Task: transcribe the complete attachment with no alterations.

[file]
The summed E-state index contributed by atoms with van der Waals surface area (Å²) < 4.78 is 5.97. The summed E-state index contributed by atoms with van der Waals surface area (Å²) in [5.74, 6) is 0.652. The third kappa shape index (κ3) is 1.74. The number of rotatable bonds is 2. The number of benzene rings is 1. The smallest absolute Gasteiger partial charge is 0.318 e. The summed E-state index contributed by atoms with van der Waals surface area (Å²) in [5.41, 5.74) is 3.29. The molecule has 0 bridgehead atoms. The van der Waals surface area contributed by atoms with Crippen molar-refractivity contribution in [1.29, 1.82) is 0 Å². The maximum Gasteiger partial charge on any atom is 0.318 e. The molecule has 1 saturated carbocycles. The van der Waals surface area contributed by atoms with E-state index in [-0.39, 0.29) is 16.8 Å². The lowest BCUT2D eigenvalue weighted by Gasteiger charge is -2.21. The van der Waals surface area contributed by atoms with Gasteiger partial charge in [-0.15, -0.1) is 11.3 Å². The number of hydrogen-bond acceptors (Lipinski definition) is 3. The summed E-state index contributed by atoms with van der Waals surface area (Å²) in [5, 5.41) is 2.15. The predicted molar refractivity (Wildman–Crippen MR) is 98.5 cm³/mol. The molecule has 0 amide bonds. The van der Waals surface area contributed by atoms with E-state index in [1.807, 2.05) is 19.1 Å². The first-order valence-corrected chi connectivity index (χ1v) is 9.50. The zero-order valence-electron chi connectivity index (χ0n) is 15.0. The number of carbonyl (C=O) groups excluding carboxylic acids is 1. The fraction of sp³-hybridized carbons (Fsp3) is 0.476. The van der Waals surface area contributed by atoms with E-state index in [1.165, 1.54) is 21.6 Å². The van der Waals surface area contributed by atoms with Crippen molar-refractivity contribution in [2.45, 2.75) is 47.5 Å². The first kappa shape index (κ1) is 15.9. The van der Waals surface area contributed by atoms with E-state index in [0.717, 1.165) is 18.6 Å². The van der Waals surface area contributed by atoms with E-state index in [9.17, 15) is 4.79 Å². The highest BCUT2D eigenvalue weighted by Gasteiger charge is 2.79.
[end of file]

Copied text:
The summed E-state index contributed by atoms with van der Waals surface area (Å²) < 4.78 is 5.97. The summed E-state index contributed by atoms with van der Waals surface area (Å²) in [5.74, 6) is 0.652. The third kappa shape index (κ3) is 1.74. The number of rotatable bonds is 2. The number of benzene rings is 1. The smallest absolute Gasteiger partial charge is 0.318 e. The summed E-state index contributed by atoms with van der Waals surface area (Å²) in [5.41, 5.74) is 3.29. The molecule has 0 bridgehead atoms. The van der Waals surface area contributed by atoms with Crippen molar-refractivity contribution in [1.29, 1.82) is 0 Å². The maximum Gasteiger partial charge on any atom is 0.318 e. The molecule has 1 saturated carbocycles. The van der Waals surface area contributed by atoms with E-state index in [-0.39, 0.29) is 16.8 Å². The lowest BCUT2D eigenvalue weighted by Gasteiger charge is -2.21. The van der Waals surface area contributed by atoms with Gasteiger partial charge in [-0.15, -0.1) is 11.3 Å². The number of hydrogen-bond acceptors (Lipinski definition) is 3. The summed E-state index contributed by atoms with van der Waals surface area (Å²) in [5, 5.41) is 2.15. The predicted molar refractivity (Wildman–Crippen MR) is 98.5 cm³/mol. The molecule has 0 amide bonds. The van der Waals surface area contributed by atoms with E-state index in [1.807, 2.05) is 19.1 Å². The first-order valence-corrected chi connectivity index (χ1v) is 9.50. The zero-order valence-electron chi connectivity index (χ0n) is 15.0. The number of carbonyl (C=O) groups excluding carboxylic acids is 1. The fraction of sp³-hybridized carbons (Fsp3) is 0.476. The van der Waals surface area contributed by atoms with E-state index in [1.165, 1.54) is 21.6 Å². The van der Waals surface area contributed by atoms with Crippen molar-refractivity contribution in [2.45, 2.75) is 47.5 Å². The first kappa shape index (κ1) is 15.9. The van der Waals surface area contributed by atoms with E-state index in [0.717, 1.165) is 18.6 Å². The van der Waals surface area contributed by atoms with E-state index in [9.17, 15) is 4.79 Å². The highest BCUT2D eigenvalue weighted by Gasteiger charge is 2.79.